Presidential Debate

No One Defended Immigration at the First Presidential Debate

The topic was reduced largely to border crossing numbers, dubious claims about migrant crime, and enforcement bona fides.


Immigration is a top issue for American voters and was widely expected to play a major role in tonight's debate between former President Donald Trump and President Joe Biden. In a section devoted to the issue, neither candidate could muster up a positive vision for the country's immigration system, focusing instead on enforcement-heavy rhetoric and neglecting the benefits of immigrants.

Asked about the high number of illegal border crossings under his watch, Biden quickly took a hawkish tone: "By the way, the Border Patrol endorsed me, endorsed my position." He criticized Trump for "separating babies from their mothers" and "putting them in cages" and pointed to efforts to hire more asylum officers. "Now we're in a situation where there's 40 percent fewer people coming across the border illegally," he said, "and I'm going to continue to move until we get to…the total initiative relative to what we're going to do with more Border Patrol and more asylum officers."

Trump chided Biden for deciding "to open up our country to people that are from prisons, people that are from mental institutions, [and] insane asylums," and claimed that "we have the largest number of terrorists coming into our country right now."

"In that final couple months of my presidency, we had—according to the Border Patrol, who is great—and by the way, who endorsed me for president," Trump continued, "we had the safest border in history." Trump dodged a question about the specifics of his mass deportation plan while claiming that "people are coming in and they're killing our citizens at a level that we've never seen." Later, he would claim that migrants were taking "black jobs" and "Hispanic jobs."

Throughout the debate, immigration as a policy area was reduced largely to border crossing numbers, dubious claims about migrant crime, and enforcement bona fides. Neither candidate was willing to offer a coherent account of the economic and social benefits of immigrants, be they asylum seekers or programmers with graduate degrees. Neither was willing to provide a vision for a more humane, progress-oriented immigration system. Neither offered an alternative to the enforcement-dominated status quo.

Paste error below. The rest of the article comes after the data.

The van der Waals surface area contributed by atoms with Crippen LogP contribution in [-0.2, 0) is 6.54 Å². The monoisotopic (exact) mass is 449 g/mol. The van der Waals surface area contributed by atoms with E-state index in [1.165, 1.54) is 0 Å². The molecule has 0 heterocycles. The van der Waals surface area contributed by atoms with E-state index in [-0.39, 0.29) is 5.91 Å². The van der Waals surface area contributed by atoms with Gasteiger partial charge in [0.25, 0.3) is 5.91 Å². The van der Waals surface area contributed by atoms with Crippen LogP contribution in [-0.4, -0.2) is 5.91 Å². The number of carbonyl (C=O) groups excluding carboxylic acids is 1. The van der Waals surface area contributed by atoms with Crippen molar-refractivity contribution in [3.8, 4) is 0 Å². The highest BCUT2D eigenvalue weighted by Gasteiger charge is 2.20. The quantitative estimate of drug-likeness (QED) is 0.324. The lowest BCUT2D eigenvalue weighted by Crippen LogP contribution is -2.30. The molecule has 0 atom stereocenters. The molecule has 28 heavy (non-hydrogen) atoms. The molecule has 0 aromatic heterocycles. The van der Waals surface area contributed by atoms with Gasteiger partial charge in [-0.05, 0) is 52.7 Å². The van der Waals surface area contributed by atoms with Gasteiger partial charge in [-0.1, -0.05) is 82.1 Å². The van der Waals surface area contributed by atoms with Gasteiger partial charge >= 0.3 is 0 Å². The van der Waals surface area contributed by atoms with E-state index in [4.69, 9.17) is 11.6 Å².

On the campaign trail, Trump has repeatedly pushed his plans to deport scores of undocumented immigrants, end birthright citizenship, and seal the border. If implemented, these policies would tear apart American families, severely disrupt the country's economy, and dramatically expand the size and scope of the federal government. Biden has spoken about immigrants in kinder ways, and he deserves much credit for his efforts to restore refugee resettlement and increase certain legal pathways at the border, but his stances have hardened in ways that are detrimental to the immigration debate and to immigrants themselves.

It should be easy for a presidential candidate to explicitly name at least a few benefits of immigration. But tonight, immigration was discussed practically only as it relates to border disorder, obscuring the real potential of immigrants to enrich American life and society.